Shirley Jackson: A Rather Haunted Life by Ruth Franklin:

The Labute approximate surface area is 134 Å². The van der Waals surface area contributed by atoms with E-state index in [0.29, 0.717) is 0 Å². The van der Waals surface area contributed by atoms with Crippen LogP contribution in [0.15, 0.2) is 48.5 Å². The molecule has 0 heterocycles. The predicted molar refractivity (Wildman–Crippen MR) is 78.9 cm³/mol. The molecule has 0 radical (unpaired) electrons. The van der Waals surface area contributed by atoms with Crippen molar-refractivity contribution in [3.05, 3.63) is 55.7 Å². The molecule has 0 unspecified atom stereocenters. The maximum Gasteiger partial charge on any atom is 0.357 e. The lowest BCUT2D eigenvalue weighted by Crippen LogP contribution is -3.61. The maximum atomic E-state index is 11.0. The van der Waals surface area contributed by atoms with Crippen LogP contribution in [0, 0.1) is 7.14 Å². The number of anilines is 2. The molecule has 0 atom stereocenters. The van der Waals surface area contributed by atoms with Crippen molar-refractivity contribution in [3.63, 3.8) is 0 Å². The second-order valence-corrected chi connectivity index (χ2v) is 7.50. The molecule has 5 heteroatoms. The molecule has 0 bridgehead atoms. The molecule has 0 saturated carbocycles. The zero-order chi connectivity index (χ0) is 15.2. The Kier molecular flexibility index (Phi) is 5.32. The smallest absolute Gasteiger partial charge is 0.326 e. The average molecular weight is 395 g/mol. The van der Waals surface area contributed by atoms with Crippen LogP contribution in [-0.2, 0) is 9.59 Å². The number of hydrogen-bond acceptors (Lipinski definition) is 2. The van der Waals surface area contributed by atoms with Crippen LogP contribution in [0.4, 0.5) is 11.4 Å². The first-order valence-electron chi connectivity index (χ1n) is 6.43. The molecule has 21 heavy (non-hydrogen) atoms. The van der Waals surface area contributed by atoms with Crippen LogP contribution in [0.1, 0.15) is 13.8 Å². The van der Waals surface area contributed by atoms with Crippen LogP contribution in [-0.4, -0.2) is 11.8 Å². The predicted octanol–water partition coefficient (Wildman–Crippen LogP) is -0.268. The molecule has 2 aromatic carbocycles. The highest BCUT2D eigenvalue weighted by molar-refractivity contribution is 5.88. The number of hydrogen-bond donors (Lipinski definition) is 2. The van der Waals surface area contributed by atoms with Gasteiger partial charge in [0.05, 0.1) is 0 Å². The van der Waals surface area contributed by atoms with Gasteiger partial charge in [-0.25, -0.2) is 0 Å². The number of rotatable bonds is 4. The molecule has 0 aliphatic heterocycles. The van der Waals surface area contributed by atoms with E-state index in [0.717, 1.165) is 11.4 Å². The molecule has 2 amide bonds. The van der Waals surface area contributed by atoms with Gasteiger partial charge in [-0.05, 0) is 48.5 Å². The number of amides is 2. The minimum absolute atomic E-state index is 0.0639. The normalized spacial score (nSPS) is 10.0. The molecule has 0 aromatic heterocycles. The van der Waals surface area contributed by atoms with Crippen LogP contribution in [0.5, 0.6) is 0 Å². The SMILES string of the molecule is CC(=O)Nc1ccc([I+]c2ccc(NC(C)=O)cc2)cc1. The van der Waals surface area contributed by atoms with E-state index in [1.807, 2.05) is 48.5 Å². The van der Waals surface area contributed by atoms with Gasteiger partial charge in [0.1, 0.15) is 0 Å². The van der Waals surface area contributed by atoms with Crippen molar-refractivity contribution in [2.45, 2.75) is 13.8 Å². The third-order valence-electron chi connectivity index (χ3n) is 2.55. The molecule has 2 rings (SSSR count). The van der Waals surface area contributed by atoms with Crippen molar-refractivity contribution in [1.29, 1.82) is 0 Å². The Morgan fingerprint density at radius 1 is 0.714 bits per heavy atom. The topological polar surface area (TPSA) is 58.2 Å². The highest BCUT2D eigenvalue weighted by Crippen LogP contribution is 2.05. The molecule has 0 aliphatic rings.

It took time for Jackson to make her way into this genre: a few early attempts at New Yorker-style humor fell flat. As with her fiction, she found true inspiration after the children’s arrival. Starting with “Charles,” the story about Laurence blaming his own kindergarten misdeeds on an imaginary classmate, Jackson discovered a lucrative market for her household stories in women’s magazines such as Good Housekeeping and Woman’s Home Companion, as well as in general-interest publications such as Harper’s and Collier’s. In these pieces—many of which were incorporated into Savages—Jackson essentially invented the form that has become the modern-day “mommy blog”: a humorous, chatty, intelligently observed household chronicle. Before Jean Kerr’s Please Don’t Eat the Daisies (1957) or Erma Bombeck’s At Wit’s End (1967), she brought something of an anthropologist’s eye to her tribe of “savages,” treating “the awesome vagaries of the child mind,” as one reviewer put it, with a combination of “clinical curiosity, incredulity, adoration and outrage.” (In a line reminiscent of “The Lottery,” the same reviewer noted that “[t]his tribe lives among us; its jungle is everywhere.”) No one had written about life with children in quite this way before.